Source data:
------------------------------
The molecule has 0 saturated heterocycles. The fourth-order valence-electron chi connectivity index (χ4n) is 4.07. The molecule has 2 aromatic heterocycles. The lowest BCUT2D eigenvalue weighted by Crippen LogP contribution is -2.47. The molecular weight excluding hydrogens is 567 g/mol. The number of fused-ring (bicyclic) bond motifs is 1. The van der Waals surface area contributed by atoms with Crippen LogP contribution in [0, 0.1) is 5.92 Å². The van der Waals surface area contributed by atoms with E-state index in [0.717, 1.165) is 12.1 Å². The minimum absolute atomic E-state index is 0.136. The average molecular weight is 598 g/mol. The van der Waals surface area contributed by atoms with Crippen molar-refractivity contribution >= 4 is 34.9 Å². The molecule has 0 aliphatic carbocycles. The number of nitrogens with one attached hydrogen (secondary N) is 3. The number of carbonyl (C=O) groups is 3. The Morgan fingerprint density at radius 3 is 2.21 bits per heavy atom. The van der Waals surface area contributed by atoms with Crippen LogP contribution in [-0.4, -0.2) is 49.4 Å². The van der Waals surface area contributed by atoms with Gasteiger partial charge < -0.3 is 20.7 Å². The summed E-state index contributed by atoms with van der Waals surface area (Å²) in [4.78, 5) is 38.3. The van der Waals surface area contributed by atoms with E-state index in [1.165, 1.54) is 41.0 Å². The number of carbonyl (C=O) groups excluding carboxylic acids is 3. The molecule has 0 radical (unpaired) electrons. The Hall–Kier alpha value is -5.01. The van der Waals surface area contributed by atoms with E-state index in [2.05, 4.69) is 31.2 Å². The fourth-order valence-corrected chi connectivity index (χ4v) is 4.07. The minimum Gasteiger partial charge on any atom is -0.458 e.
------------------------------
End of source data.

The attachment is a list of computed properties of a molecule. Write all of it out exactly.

The molecule has 0 saturated heterocycles. The fourth-order valence-electron chi connectivity index (χ4n) is 4.07. The molecule has 2 aromatic heterocycles. The lowest BCUT2D eigenvalue weighted by Crippen LogP contribution is -2.47. The molecular weight excluding hydrogens is 567 g/mol. The number of fused-ring (bicyclic) bond motifs is 1. The van der Waals surface area contributed by atoms with Crippen LogP contribution in [0, 0.1) is 5.92 Å². The van der Waals surface area contributed by atoms with E-state index in [0.717, 1.165) is 12.1 Å². The minimum absolute atomic E-state index is 0.136. The average molecular weight is 598 g/mol. The van der Waals surface area contributed by atoms with Crippen molar-refractivity contribution >= 4 is 34.9 Å². The molecule has 0 aliphatic carbocycles. The number of nitrogens with one attached hydrogen (secondary N) is 3. The number of carbonyl (C=O) groups is 3. The Morgan fingerprint density at radius 3 is 2.21 bits per heavy atom. The van der Waals surface area contributed by atoms with Crippen LogP contribution in [-0.4, -0.2) is 49.4 Å². The van der Waals surface area contributed by atoms with Gasteiger partial charge < -0.3 is 20.7 Å². The summed E-state index contributed by atoms with van der Waals surface area (Å²) in [4.78, 5) is 38.3. The van der Waals surface area contributed by atoms with E-state index in [1.165, 1.54) is 41.0 Å². The number of carbonyl (C=O) groups excluding carboxylic acids is 3. The molecule has 0 radical (unpaired) electrons. The Hall–Kier alpha value is -5.01. The van der Waals surface area contributed by atoms with E-state index in [2.05, 4.69) is 31.2 Å². The fourth-order valence-corrected chi connectivity index (χ4v) is 4.07. The minimum Gasteiger partial charge on any atom is -0.458 e.